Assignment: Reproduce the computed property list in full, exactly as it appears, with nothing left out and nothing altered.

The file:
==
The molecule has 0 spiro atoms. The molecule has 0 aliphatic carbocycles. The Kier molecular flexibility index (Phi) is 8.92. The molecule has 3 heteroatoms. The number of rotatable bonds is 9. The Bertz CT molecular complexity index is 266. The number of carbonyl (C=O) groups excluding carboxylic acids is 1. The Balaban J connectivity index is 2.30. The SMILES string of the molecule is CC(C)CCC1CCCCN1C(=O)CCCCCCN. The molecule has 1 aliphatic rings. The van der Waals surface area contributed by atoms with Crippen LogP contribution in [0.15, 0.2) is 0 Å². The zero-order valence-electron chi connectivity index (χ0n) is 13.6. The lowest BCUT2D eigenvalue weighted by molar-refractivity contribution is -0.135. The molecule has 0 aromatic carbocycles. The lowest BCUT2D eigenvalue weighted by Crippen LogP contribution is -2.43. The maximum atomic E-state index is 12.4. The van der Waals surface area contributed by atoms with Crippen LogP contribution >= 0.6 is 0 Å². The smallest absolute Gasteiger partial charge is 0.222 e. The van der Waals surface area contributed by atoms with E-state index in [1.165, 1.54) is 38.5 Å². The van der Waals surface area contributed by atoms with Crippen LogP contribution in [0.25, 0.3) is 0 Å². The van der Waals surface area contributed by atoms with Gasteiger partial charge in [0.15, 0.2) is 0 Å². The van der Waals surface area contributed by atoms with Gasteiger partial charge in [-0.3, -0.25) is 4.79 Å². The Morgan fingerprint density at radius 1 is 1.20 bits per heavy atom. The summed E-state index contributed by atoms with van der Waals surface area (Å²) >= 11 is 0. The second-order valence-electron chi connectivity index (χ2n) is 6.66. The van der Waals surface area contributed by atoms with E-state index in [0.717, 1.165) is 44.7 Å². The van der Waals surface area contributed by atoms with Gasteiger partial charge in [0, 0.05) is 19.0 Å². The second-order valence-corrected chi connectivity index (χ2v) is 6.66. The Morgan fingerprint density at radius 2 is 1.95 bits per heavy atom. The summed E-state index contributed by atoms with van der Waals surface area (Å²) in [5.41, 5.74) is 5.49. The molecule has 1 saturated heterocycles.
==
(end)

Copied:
The molecule has 0 spiro atoms. The molecule has 0 aliphatic carbocycles. The Kier molecular flexibility index (Phi) is 8.92. The molecule has 3 heteroatoms. The number of rotatable bonds is 9. The Bertz CT molecular complexity index is 266. The number of carbonyl (C=O) groups excluding carboxylic acids is 1. The Balaban J connectivity index is 2.30. The SMILES string of the molecule is CC(C)CCC1CCCCN1C(=O)CCCCCCN. The molecule has 1 aliphatic rings. The van der Waals surface area contributed by atoms with Crippen LogP contribution in [0.15, 0.2) is 0 Å². The zero-order valence-electron chi connectivity index (χ0n) is 13.6. The lowest BCUT2D eigenvalue weighted by molar-refractivity contribution is -0.135. The molecule has 0 aromatic carbocycles. The lowest BCUT2D eigenvalue weighted by Crippen LogP contribution is -2.43. The maximum atomic E-state index is 12.4. The van der Waals surface area contributed by atoms with Crippen LogP contribution >= 0.6 is 0 Å². The smallest absolute Gasteiger partial charge is 0.222 e. The van der Waals surface area contributed by atoms with E-state index in [1.165, 1.54) is 38.5 Å². The van der Waals surface area contributed by atoms with Crippen LogP contribution in [0.25, 0.3) is 0 Å². The van der Waals surface area contributed by atoms with Gasteiger partial charge in [0.15, 0.2) is 0 Å². The van der Waals surface area contributed by atoms with Gasteiger partial charge in [-0.3, -0.25) is 4.79 Å². The Morgan fingerprint density at radius 1 is 1.20 bits per heavy atom. The summed E-state index contributed by atoms with van der Waals surface area (Å²) >= 11 is 0. The second-order valence-electron chi connectivity index (χ2n) is 6.66. The van der Waals surface area contributed by atoms with E-state index in [0.717, 1.165) is 44.7 Å². The van der Waals surface area contributed by atoms with Gasteiger partial charge in [0, 0.05) is 19.0 Å². The second-order valence-corrected chi connectivity index (χ2v) is 6.66. The Morgan fingerprint density at radius 2 is 1.95 bits per heavy atom. The summed E-state index contributed by atoms with van der Waals surface area (Å²) in [5.41, 5.74) is 5.49. The molecule has 1 saturated heterocycles.